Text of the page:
Functional


Luxury is a state of mind. Huh? So this is probably not what you thought i would be saying. But this is something i believe. Why? Well … If you have been a manager for some time, trying to contain costs, you probably don’t have a choice but to subscribe to this viewpoint. After all, what you get at lower costs is functional knick-knacks. Huh? Let me explain.

Not that i am going to start now. For now, allow me to tell you this. I started writing this a few days back, with a few drinks on the inside of me (if you havent figured that out yet, please resist the temptation to continue reading). I tried to pick up the threads a few days back, in one of those rare moments of complete sobriety but they seemed to be disappearing into clarity. Today, with a few cocktails inside of me, those threads are clarity themselves.

Back to the topic that i am writing about. What is luxury? And what is it that makes some things luxurious? The question is straightforward, the answers not quite so. To begin with, luxury is like beauty. Not that there is something innately similar between the two, rather, that they both lie in the eye of the beholder. What is luxurious to one person may not be so to another person. While that is a reflection on the nebulous nature of luxury, there is also the idea that the way luxury is seen changes with time. What you thought was luxurious when you were at college, and were drinking hooch from plastic glasses, sprawling on the lawns of the hostel (if at all you believed in something as civilized as glasses), would be quite different from your idea of luxury at 60, with more than a few streaks of silver.

Lets take a few examples. There was a time, for example, when rich, fattening red meat, the richer and the more fattening the better, was considered a luxury. The oh-so-un-luxurious ones lived on the simple fare of Daal and Rice. Need i say anything more? The Daal, in all her beautiful simplicity could cost you quite a sum in a luxurious atmosphere. To some people, Kewda, Kesar, Khus-Khus, Pista, Kishmish, and of course, Ghee, are luxurious ingredients. You wouldn’t find too many of the rich and mighty counting themselves among fans of Khaalis Ghee. Or, that the Feni, which adorns any self-respecting bar, is essentially country-liquor, which got transformed into a luxury drink. There are quite a few people (i have done that too) who would have paid much more for Steamed Rice Dumplings with Coconut Sauce, than for Idli-Sambar. Arent they the same thing? They taste the same, and the only difference the discerning could discern would be the crockery, the ambience, and the fluency of the people in English. One is luxury, the other is what is lovingly called Tiffin. Or take the example of gold. Apart from the fact that gold is inert, and it endures, what is it that makes it highly valuable? If you think thats because it endures, then one would need to ask what you think makes crystal so valuable?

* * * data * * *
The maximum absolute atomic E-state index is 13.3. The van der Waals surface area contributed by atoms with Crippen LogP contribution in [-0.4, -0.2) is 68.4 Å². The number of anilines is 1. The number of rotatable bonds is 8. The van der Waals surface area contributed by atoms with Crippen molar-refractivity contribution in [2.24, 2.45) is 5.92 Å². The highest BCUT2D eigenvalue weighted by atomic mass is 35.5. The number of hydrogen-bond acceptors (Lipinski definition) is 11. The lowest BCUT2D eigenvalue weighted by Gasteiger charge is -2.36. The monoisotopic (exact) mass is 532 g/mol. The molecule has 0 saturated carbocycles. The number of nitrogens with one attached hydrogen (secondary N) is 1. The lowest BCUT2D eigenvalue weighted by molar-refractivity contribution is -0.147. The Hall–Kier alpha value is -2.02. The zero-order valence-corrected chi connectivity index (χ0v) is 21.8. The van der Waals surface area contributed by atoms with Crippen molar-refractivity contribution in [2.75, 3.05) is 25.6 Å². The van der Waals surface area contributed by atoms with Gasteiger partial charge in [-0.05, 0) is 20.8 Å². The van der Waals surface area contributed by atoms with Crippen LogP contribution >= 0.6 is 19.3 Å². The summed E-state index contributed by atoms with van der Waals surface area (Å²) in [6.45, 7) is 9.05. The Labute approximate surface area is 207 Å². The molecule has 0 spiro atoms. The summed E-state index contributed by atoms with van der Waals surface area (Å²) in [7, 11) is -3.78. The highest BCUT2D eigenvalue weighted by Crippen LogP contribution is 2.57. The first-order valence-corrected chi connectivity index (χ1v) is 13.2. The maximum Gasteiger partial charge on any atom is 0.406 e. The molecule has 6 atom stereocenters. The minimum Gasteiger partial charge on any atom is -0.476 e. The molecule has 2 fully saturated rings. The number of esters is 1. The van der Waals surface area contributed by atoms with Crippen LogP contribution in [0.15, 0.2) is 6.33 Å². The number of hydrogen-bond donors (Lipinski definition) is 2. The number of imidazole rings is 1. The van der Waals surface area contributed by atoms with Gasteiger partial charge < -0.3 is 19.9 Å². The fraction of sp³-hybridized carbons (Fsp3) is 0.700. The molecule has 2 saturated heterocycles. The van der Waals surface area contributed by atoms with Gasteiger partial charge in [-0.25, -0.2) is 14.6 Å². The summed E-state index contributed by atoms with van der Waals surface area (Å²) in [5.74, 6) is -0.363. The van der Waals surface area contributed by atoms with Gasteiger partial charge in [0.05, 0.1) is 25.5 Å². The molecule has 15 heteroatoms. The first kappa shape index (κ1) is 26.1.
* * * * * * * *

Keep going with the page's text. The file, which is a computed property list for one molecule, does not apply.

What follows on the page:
So what is it that turns something commonplace into a luxury item? The Ghagra from the villages of Rajasthan and Gujarat became luxurious when ethnic chic became “in”. Functionality, quality, look-and-feel, or service? Or a combination? Rather difficult to say, isnt it? And thats the question i am asking. Is it positioning, or is there more to it? While i think the former, being the philistine i am, please do leave comments and let me know what you think.

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8 Comments on “Functional”

  1. Nimmy says:

    Interesting post….I’m inclined to think it is the consequence of the relationship between demand, supply and cost+positioning at any given point of time or perhaps in a specified period of time. The curve may perhaps look somewhat like a normalization curve. Sorry about sounding like an economist. But that’s what I suspect…. 😛

  2. thoughtsandme2004 says:

    you may have a point there, Nirmala. but does that mean positioning is all there is? extending the question … does this concept apply to KM as well … that the value proposition of KM is dependant on the positioning primarily, as long as the basic requirements are met?

  3. Nimmy says:

    I am not sure if positioning is the primary factor. I believe the existing demand-supply equation and the cost (versus real value) of the service/product may dictate quite heavily.

    For example, the World Radio service was positioned as in a “high” spot, but I think people did not really take to it as a fashionable thing. There were ‘flaws’ associated with the demand-supply assumptions – availability of much cheaper substitutes were not given their due. Only Music Connoisseurs would have perhaps considered it seriously.

    Maybe Gladwell’s Tipping Point research has some relevant answers!!? A simple thing like a celebrity flaunting something repeatedly makes it a “luxury”!

  4. thoughtsandme2004 says:

    but then, couldnt it be said that the World Radio service example you took is a positioning issue?

  5. Nimmy says:

    If you mean it was not positioned “right”, I guess I have to think further about it. Right now, I’m unable to see it that way…simply because the product had an extremely high ‘cool quotient’ and advertised heavily but it never made it even to the niche-luxury segment probably because it had a lot of disadvantages compared to other substitutes….(no mobility, for one)

  6. thoughtsandme2004 says:

    nothing can make up for product functionality, but even so its about how to position it. i remember once trying to make Keema by boiling it, and since there was too much water, positioning it as Keema Stew. 😀

  7. thoughtsandme2004 says:

    folks thought it was actually Stew and came out nice.

  8. Nimmy says:

    🙂 Ha ha!!! That was a good example!


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